Volume 80, Number 11 | August 12 - 18, 2010
West and East Village, Chelsea, Soho, Noho, Little Italy, Chinatown and Lower East Side, Since 1933
Fanning the flames
The Cordoba Initiative’s effort to build an Islamic community center and prayer space — recently renamed Park51 — two blocks north of the World Trade Center site has emerged as a hot national political issue. On the right, Sarah Palin, Pat Robertson, Newt Gingrich and many others have voiced their opposition. The people who live and work in Lower Manhattan, for the most part, have had a much more balanced and inclusive response.
Our newspapers were out early in support of Community Board 1’s Financial District Committee’s unanimous resolution to support the project, and we urged the full board to follow suit, which it commendably did. Since last week’s unanimous Landmarks Preservation Commission vote to not landmark 45-47 Park Place, the proposed future home of the community center, numerous developments have arisen.
First and foremost, we applaud Mayor Bloomberg’s decision to hold a press conference last week, with the Statue of Liberty as a backdrop, at which he spoke plainly and powerfully on the need to separate church and state in this issue; i.e., that the government should have no role in determining where a people should worship, or where a place of worship should be located.
While media outlets everywhere continue to mistakenly use the word “mosque” in a blatant attempt to sensationalize and polarize the debate, and while we choose to purposefully avoid the word, let’s pretend for a moment it is indeed a “13-story mosque.” Our Constitution ensures that a mosque could be erected anywhere in the country. If the Cordoba Initiative and Soho Properties have the money to build it, let them build it and let their congregation come and worship. That’s both the beauty of our country, now, and the legacy of the men and women who fled religious persecution and traveled to our shores. It’s the foundation, the bedrock, of the United States of America.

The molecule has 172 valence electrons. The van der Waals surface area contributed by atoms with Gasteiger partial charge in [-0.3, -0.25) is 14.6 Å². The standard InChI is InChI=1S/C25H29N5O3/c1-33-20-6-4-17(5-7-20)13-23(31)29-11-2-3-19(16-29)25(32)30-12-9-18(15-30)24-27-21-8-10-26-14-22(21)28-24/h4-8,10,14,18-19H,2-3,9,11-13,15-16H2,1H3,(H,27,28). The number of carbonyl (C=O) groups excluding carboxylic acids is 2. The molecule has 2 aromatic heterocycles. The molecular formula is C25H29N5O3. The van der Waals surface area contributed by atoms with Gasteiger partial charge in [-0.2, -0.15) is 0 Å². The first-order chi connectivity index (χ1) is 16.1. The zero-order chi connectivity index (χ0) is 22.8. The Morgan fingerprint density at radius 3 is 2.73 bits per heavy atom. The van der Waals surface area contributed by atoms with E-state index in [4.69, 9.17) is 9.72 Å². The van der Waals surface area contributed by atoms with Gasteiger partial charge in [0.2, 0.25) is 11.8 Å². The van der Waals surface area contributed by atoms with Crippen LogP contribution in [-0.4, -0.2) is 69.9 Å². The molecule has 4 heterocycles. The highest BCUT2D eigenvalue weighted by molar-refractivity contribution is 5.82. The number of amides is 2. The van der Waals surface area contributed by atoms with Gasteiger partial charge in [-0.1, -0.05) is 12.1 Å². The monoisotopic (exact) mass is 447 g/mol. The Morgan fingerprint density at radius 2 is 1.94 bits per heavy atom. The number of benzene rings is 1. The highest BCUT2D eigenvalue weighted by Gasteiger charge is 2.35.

In this clear context of the need to keep government out of religious decision-making, it was jarring indeed this week to hear Governor Paterson blunder in the opposite direction, and offer to find state-owned land should Cordoba wish to move its community center farther from Ground Zero. What next? Do we begin offering state-owned land to any and every religious institution that wishes to build a new place of worship? Or does this generous offer only extend to the Cordoba Initiative? Be careful, governor, or 20 more Cordoba’s might be knocking at your door during your remaining few months in office.
And last, we must address the M.T.A.’s decision to allow Pamela Geller’s group, the Freedom Defense Initiative, to advertise on our city buses what we believe is a sinister message that will only divide and further polarize the debate. While we consider the ad to be profoundly misleading and reprehensible, we acknowledge it is legal and protected by the First Amendment. But we must point out that the opponents’ argument all along was that locating Park51 so close to hallowed Ground Zero is hurtful and a slap in the face to the victims, survivors and families of 9/11.
So what about this advertisement, which contains images of the north tower in flames and a plane careening into the south tower, across from a rendering of the new community center? Many of the families and survivors of the terrorist attacks themselves asked the media in the months and years following the attack to use restraint in showing these violent images. They understandably did not want to have to relive that tragic day every time a media outlet wanted to garner higher ratings or a politician tried to tap into the emotionally charged issue for political gain.
Geller herself told our sister paper Downtown Express this week that the First Amendment is not about protecting ideas we like, but about protecting all ideas. The advertisement is protected free speech, but that is a very low bar. It is only meant to fan the flames, literally, in a gross attempt to exploit 9/11 images to further an anti-Islamic message.